Prince Charles' Population Control Speech Backfires with References to Chesterton, C.S. Lewis

Prince Charles’ Population Control Speech Backfires with References to Chesterton, C.S. Lewis

By John Jalsevac

June 14, 2010 ( – The Prince of Wales has come under fire after using a speech on Islam and environmentalism as an opportunity to call for a reduction in the world’s birth rate, especially among Muslims.

But what has drawn the ire of some commentators is that moments after making his controversial remarks, the prince went on to quote famed Christian writers C.S. Lewis and G.K. Chesterton in support of the thesis of his address.

Dr. Dave Beresford, an entomologist at the University of Trent in Ontario and an expert on G.K. Chesterton who writes for the Chesterton Society’s Gilbert Magazine, told that, “To quote Chesterton in support of any population control program is entirely misleading.” In fact, said Beresford, Chesterton’s writings are chock-full of compelling arguments against population control, a fact of which Prince Charles seems to have been wholly unaware.

The prince conspicuously placed his treatment of population issues at the end of his hour-long speech, which marked the 25th anniversary of the Oxford Centre for Islamic Studies, of which he is the patron.

The general thrust of the address was a call for a return to “tradition.” Such a move was presented as a means of combating the West’s “rapacious desire for continuous economic growth” and the “mechanistic and reductionist approach to our scientific understanding of the world around us.”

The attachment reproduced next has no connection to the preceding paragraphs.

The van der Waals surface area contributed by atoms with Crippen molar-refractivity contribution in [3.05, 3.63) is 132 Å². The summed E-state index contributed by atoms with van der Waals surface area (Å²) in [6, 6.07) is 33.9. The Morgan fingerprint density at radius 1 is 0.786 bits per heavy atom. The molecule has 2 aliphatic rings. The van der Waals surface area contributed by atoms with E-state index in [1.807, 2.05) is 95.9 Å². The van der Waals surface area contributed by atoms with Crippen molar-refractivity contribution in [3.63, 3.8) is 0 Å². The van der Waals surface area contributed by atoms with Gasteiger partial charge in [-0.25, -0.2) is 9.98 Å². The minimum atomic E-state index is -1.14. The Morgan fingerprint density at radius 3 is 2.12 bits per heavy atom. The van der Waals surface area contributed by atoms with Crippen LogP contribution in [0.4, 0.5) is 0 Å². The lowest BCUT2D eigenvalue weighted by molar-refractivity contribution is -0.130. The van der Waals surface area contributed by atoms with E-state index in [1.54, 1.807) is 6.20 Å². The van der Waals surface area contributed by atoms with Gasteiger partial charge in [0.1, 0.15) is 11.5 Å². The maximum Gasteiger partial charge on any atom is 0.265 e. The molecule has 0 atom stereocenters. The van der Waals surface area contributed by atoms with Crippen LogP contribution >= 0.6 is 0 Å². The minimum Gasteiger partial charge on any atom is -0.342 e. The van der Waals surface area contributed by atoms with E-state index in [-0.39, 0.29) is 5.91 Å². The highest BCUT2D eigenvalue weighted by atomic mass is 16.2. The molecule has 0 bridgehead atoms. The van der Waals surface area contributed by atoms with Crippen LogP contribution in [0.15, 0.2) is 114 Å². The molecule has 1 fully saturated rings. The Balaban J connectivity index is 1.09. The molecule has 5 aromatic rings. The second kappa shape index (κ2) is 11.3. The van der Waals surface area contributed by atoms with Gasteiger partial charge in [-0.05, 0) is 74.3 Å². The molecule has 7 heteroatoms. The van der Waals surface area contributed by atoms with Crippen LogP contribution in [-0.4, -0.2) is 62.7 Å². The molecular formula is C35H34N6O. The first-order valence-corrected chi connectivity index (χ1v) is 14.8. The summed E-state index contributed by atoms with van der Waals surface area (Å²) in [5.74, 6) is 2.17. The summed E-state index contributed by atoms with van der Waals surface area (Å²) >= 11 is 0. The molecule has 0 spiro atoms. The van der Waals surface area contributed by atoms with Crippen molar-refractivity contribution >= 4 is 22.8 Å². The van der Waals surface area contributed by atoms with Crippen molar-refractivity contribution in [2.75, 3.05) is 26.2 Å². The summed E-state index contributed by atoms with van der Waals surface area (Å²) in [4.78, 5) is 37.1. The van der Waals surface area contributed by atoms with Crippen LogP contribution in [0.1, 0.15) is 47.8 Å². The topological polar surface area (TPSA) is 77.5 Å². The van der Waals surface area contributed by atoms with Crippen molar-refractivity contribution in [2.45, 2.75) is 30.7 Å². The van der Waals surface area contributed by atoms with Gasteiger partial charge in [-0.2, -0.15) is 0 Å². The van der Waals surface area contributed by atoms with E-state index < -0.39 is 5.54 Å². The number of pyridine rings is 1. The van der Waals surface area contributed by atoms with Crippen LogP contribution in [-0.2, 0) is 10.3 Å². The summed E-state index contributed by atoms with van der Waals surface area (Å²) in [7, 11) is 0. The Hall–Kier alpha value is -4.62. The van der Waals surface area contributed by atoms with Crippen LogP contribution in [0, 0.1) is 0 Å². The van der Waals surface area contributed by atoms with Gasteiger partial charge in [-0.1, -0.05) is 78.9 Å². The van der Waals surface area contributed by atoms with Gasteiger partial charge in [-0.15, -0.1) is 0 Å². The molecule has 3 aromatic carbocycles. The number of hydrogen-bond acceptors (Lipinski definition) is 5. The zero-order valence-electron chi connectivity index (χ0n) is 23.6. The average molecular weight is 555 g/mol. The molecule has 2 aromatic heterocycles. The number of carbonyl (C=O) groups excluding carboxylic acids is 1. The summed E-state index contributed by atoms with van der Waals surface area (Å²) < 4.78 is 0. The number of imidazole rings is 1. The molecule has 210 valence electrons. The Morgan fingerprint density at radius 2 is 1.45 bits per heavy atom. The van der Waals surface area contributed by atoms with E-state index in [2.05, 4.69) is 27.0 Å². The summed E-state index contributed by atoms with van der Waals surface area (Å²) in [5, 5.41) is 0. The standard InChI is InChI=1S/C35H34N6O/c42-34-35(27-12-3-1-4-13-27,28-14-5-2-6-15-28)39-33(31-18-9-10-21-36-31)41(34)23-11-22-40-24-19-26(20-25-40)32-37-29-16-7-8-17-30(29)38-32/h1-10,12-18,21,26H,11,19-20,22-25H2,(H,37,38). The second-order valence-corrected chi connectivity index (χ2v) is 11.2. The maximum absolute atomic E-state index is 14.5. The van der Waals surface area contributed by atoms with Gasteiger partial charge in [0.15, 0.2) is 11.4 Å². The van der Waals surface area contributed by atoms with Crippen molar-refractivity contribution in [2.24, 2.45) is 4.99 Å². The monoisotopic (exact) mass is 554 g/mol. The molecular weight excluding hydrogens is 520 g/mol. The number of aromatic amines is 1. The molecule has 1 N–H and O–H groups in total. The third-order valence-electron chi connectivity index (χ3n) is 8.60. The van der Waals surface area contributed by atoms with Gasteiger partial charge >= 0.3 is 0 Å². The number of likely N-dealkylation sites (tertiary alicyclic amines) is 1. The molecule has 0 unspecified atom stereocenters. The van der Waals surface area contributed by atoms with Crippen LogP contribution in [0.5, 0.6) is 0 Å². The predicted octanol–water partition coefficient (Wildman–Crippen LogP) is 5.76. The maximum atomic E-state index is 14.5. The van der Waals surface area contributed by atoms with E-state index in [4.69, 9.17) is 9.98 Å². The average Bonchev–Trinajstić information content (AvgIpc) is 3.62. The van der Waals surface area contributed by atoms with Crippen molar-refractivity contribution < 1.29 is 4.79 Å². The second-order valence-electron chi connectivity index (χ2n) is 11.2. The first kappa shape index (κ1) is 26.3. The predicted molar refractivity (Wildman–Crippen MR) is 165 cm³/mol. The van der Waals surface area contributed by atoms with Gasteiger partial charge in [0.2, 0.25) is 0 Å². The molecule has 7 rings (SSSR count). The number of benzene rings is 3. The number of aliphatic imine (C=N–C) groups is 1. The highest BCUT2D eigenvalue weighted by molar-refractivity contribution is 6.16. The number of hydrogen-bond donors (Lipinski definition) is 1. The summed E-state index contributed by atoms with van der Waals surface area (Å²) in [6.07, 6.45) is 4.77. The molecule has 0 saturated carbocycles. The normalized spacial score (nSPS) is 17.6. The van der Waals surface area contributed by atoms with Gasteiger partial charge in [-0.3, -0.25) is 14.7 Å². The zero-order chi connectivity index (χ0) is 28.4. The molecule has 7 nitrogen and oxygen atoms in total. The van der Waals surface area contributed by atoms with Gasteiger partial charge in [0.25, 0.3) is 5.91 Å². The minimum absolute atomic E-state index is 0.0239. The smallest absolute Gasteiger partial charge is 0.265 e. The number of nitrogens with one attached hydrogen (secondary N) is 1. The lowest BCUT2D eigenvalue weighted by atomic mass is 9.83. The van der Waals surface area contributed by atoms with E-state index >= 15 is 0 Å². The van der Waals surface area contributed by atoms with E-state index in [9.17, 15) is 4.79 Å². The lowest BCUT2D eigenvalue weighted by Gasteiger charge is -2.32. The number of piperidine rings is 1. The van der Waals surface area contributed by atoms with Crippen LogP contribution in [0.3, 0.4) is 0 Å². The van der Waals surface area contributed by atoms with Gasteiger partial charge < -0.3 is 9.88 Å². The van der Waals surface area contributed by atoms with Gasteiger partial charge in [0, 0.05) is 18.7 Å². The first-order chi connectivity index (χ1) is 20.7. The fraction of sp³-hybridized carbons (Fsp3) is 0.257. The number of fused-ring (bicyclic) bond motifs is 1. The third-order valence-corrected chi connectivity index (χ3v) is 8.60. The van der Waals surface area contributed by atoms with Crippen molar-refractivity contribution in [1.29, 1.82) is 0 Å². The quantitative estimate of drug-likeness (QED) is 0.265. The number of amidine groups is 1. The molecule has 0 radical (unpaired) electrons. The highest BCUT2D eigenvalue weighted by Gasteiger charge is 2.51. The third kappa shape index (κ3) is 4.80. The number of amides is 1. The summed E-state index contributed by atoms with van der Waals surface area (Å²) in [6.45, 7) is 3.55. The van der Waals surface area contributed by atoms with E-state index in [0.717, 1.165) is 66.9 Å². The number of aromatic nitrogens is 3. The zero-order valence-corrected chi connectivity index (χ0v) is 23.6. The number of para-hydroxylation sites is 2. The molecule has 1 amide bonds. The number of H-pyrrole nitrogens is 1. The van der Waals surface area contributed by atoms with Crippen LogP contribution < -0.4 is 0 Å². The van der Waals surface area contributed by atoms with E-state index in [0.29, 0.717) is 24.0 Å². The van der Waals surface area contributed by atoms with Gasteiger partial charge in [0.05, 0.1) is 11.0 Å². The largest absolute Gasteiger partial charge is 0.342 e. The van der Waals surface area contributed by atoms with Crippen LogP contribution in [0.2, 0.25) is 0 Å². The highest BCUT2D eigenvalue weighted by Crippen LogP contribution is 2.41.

But before wrapping up the speech the prince said there was “one final issue I have to mention.”

“Wherever you look, the world’s population is increasing fast,” he said. “It goes up by the equivalent of the entire population of the United Kingdom every year. Which means that this poor planet of ours, which already struggles to sustain 6.8 billion people, will somehow have to support over 9 billion people within fifty years.”

The prince told his audience that it must "face up to the fact more honestly than we do that one of the biggest causes of high birth rates remains cultural” - an apparent reference to the high birth rate amongst Muslims.

Then, while concluding his address, the Prince of Wales quoted Chesterton as saying that “real development is not leaving things behind, as on a road, but drawing life from them as a root.” He also mentioned C.S. Lewis’ famous statement in Mere Christianity, that “sometimes you do have to turn the clock back if it is telling the wrong time” and “going back can sometimes be the quickest way forward.”

But not everyone is impressed by the prince’s message or by the illustrious intellectual company he is keeping. When asked for comment specifically about the prince’s remarks on birth rate, Steve Mosher, president of the Population Research Institute and an expert on demographic issues, simply quipped, “Prince Charles should stick to matters that he’s good at, like handing out awards at cricket and polo matches.”

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